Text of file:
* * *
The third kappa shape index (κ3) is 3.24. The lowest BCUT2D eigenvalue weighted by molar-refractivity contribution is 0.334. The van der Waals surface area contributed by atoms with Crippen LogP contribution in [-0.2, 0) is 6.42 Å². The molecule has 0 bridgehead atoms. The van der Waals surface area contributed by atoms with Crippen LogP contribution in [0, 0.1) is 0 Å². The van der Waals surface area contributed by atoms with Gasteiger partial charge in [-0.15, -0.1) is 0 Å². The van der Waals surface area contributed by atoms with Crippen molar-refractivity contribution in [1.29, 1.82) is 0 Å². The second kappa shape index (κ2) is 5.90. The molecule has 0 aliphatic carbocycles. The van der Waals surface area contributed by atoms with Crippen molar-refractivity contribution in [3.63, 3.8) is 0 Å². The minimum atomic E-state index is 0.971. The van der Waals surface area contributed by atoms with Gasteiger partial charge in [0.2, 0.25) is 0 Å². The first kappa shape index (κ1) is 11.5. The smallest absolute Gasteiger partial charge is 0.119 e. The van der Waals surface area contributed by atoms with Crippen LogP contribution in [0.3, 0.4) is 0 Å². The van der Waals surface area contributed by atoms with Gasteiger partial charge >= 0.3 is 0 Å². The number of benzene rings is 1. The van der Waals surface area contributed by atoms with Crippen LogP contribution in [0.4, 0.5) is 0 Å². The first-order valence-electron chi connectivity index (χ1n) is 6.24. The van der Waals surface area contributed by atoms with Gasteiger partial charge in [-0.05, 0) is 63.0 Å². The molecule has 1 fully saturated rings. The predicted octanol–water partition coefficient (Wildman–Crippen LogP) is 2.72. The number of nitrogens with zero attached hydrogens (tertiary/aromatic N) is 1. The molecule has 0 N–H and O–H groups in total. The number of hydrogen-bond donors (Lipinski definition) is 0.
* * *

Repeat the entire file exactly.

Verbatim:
The third kappa shape index (κ3) is 3.24. The lowest BCUT2D eigenvalue weighted by molar-refractivity contribution is 0.334. The van der Waals surface area contributed by atoms with Crippen LogP contribution in [-0.2, 0) is 6.42 Å². The molecule has 0 bridgehead atoms. The van der Waals surface area contributed by atoms with Crippen LogP contribution in [0, 0.1) is 0 Å². The van der Waals surface area contributed by atoms with Gasteiger partial charge in [-0.15, -0.1) is 0 Å². The van der Waals surface area contributed by atoms with Crippen molar-refractivity contribution in [1.29, 1.82) is 0 Å². The second kappa shape index (κ2) is 5.90. The molecule has 0 aliphatic carbocycles. The van der Waals surface area contributed by atoms with Crippen molar-refractivity contribution in [3.63, 3.8) is 0 Å². The minimum atomic E-state index is 0.971. The van der Waals surface area contributed by atoms with Gasteiger partial charge in [0.2, 0.25) is 0 Å². The first kappa shape index (κ1) is 11.5. The smallest absolute Gasteiger partial charge is 0.119 e. The van der Waals surface area contributed by atoms with Crippen LogP contribution in [0.3, 0.4) is 0 Å². The van der Waals surface area contributed by atoms with Gasteiger partial charge >= 0.3 is 0 Å². The number of benzene rings is 1. The van der Waals surface area contributed by atoms with Crippen LogP contribution in [0.4, 0.5) is 0 Å². The first-order valence-electron chi connectivity index (χ1n) is 6.24. The van der Waals surface area contributed by atoms with Gasteiger partial charge in [-0.05, 0) is 63.0 Å². The molecule has 1 fully saturated rings. The predicted octanol–water partition coefficient (Wildman–Crippen LogP) is 2.72. The number of nitrogens with zero attached hydrogens (tertiary/aromatic N) is 1. The molecule has 0 N–H and O–H groups in total. The number of hydrogen-bond donors (Lipinski definition) is 0.